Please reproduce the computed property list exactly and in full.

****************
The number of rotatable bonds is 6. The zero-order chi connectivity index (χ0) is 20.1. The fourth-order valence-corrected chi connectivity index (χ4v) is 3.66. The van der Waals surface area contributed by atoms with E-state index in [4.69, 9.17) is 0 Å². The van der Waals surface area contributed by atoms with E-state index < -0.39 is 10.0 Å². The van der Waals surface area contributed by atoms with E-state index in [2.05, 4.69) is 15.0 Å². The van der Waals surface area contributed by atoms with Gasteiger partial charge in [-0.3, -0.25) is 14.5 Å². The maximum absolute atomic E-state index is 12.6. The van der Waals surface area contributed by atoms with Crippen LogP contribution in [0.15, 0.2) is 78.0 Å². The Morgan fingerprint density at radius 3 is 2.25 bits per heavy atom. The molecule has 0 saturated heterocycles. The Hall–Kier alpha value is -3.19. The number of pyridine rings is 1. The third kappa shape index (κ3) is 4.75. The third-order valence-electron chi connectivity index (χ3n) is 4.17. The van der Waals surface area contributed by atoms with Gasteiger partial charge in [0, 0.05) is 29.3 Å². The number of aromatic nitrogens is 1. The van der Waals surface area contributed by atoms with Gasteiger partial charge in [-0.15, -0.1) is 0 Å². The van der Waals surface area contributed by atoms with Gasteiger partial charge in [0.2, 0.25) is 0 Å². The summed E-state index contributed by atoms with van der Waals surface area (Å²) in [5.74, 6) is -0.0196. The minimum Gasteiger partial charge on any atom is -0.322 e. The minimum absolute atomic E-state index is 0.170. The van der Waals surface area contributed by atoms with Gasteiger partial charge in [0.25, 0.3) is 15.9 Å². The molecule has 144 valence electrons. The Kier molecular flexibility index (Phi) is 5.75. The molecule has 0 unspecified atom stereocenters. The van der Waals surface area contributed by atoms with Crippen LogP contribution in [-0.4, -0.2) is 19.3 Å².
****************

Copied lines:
The number of rotatable bonds is 6. The zero-order chi connectivity index (χ0) is 20.1. The fourth-order valence-corrected chi connectivity index (χ4v) is 3.66. The van der Waals surface area contributed by atoms with E-state index in [4.69, 9.17) is 0 Å². The van der Waals surface area contributed by atoms with E-state index < -0.39 is 10.0 Å². The van der Waals surface area contributed by atoms with E-state index in [2.05, 4.69) is 15.0 Å². The van der Waals surface area contributed by atoms with Gasteiger partial charge in [-0.3, -0.25) is 14.5 Å². The maximum absolute atomic E-state index is 12.6. The van der Waals surface area contributed by atoms with Crippen LogP contribution in [0.15, 0.2) is 78.0 Å². The Morgan fingerprint density at radius 3 is 2.25 bits per heavy atom. The molecule has 0 saturated heterocycles. The Hall–Kier alpha value is -3.19. The number of pyridine rings is 1. The third kappa shape index (κ3) is 4.75. The third-order valence-electron chi connectivity index (χ3n) is 4.17. The van der Waals surface area contributed by atoms with Gasteiger partial charge in [0, 0.05) is 29.3 Å². The number of aromatic nitrogens is 1. The van der Waals surface area contributed by atoms with Gasteiger partial charge in [-0.15, -0.1) is 0 Å². The van der Waals surface area contributed by atoms with Gasteiger partial charge in [0.2, 0.25) is 0 Å². The summed E-state index contributed by atoms with van der Waals surface area (Å²) in [5.74, 6) is -0.0196. The minimum Gasteiger partial charge on any atom is -0.322 e. The minimum absolute atomic E-state index is 0.170. The van der Waals surface area contributed by atoms with Gasteiger partial charge in [0.25, 0.3) is 15.9 Å². The molecule has 144 valence electrons. The Kier molecular flexibility index (Phi) is 5.75. The molecule has 0 unspecified atom stereocenters. The van der Waals surface area contributed by atoms with Crippen LogP contribution in [-0.4, -0.2) is 19.3 Å².